Golf

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Besides all the discussed pros and cons, those »Cold War« speaker terminals are definitely unacceptable. As are the rear feet actually, which are nothing else but heavily embossed portions of the unit’s bottom plate, from my point of view. I would happily spend any extra money in order to avoid those »features«.
 

drmevo

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Another application for this type of receiver that I see quite a bit would be small mom and pop retail shops, dentist offices, etc. Many of them still haven’t moved to Sonos-type systems. Maybe they have a couple sets of speakers wired up already and it’s easier to just drop in another one of these boxes when the old one (which has been dutifully chugging along for 30 years) fails.
I just happened across one of these in the wild, being used in exactly the manner I described above, stuffed in a back closet, in the network rack.
IMG_0401.jpeg
 

dr0ss

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My comment was more of a general nature, ie implications amp power X paired with speakers of Y sensitivity.
In that case I understand the question, and agree with the consideration (even beyond the question of sensitivity). On paper most non-rubbish amps are capable of delivering amplification that is essentially straight-line excepting levels of noise and distortion that are beyond our ability to hear. However, unlike measuring devices speaker inputs are a complicated mess of inductance, capacitance, and resistance that might interact differently with the output stage of amp 1 vs that of amp 2. That's why it is probably a good idea to consider amps, not in isolation, but in combination with particular speakers.
 

SuperDerpBro

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Curious what people here think of this vs Fosi V3. I have a v3. I bought one of these Yamahas on a pretty good sale. I forget why I bought it, lol. An impulse buy. Didn't even check for a review here first. Still unopened and well within return window.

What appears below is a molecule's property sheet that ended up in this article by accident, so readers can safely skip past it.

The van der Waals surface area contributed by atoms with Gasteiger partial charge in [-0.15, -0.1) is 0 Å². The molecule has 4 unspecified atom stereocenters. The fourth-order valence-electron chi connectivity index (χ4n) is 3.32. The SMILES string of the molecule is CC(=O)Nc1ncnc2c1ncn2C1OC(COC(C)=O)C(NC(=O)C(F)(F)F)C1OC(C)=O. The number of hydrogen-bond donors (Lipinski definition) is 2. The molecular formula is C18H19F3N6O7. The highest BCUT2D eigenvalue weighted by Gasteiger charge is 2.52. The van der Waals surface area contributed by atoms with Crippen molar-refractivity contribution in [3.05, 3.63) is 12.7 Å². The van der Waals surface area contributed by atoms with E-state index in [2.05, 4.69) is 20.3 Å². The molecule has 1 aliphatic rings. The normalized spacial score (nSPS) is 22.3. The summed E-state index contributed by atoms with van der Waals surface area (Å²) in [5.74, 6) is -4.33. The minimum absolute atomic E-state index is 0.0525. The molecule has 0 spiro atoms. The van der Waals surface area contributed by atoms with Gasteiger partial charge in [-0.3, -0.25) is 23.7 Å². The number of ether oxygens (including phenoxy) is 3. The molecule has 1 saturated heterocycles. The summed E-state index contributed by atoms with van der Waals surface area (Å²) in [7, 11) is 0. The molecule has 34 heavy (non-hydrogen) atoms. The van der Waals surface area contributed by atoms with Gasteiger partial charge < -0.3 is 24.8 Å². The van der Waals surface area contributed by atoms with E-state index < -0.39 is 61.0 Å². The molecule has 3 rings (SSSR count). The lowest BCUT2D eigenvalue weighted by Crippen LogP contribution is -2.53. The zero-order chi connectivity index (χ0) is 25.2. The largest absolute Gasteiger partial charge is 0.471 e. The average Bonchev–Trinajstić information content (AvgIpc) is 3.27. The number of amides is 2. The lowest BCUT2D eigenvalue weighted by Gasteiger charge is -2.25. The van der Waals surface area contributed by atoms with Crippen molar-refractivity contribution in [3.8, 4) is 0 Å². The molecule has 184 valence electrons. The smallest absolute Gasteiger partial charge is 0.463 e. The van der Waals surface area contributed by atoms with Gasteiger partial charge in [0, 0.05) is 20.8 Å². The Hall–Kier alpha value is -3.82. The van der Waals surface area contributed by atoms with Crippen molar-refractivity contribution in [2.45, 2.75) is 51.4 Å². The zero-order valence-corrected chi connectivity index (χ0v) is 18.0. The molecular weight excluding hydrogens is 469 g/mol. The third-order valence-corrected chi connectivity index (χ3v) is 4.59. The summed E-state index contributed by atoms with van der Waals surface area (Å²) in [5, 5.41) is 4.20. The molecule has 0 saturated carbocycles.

Cheers :)
 

TheBatsEar

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Curious what people here think of this vs Fosi V3.
I had both. The Fosi is slightly better on paper in terms of SINAD. The Yamaha is slighty better on paper in terms of output power. I don't think either matters much in the real world.

The differences in size and features however are real: remote, several inputs, bass/treble tuning, balance setting, headphone out, tuner. If you need any of this, keep the Yamaha, sell the Fosi.
If you are space constrained or don't use any of the features, send the Yamaha back as long as you can.
 

SuperDerpBro

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I had both. The Fosi is slightly better on paper in terms of SINAD. The Yamaha is slighty better on paper in terms of output power. I don't think either matters much in the real world.

The differences in size and features however are real: remote, several inputs, bass/treble tuning, balance setting, headphone out, tuner. If you need any of this, keep the Yamaha, sell the Fosi.
If you are space constrained or don't use any of the features, send the Yamaha back as long as you can.
Thanks TheBatsEar :)
 

ronniebear

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Looking at the R-S202BL product description at Accessories4Less, I noticed this bold and prominent disclaimer, presumably to deter product returns from consumers.
CAN ONLY USE 8 OHM SPEAKERS. WILL NOT ALLOW A+B TO PLAY TOGETHER UNLESS SPEAKERS ARE 16 OHMS
 
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ZolaIII

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Looking at the product description at Accessories4Less, I noticed this bold disclaimer, presumably to reduce product returns from consumers.
It whose never intended to drive two pairs of speakers and as shown it passes reactive load test for 4 Ohms and even 2 Ohms when there isn't sharp phase shift. You don't want speakers that deep low it's not healthy either for them or amplifier even if it can do it.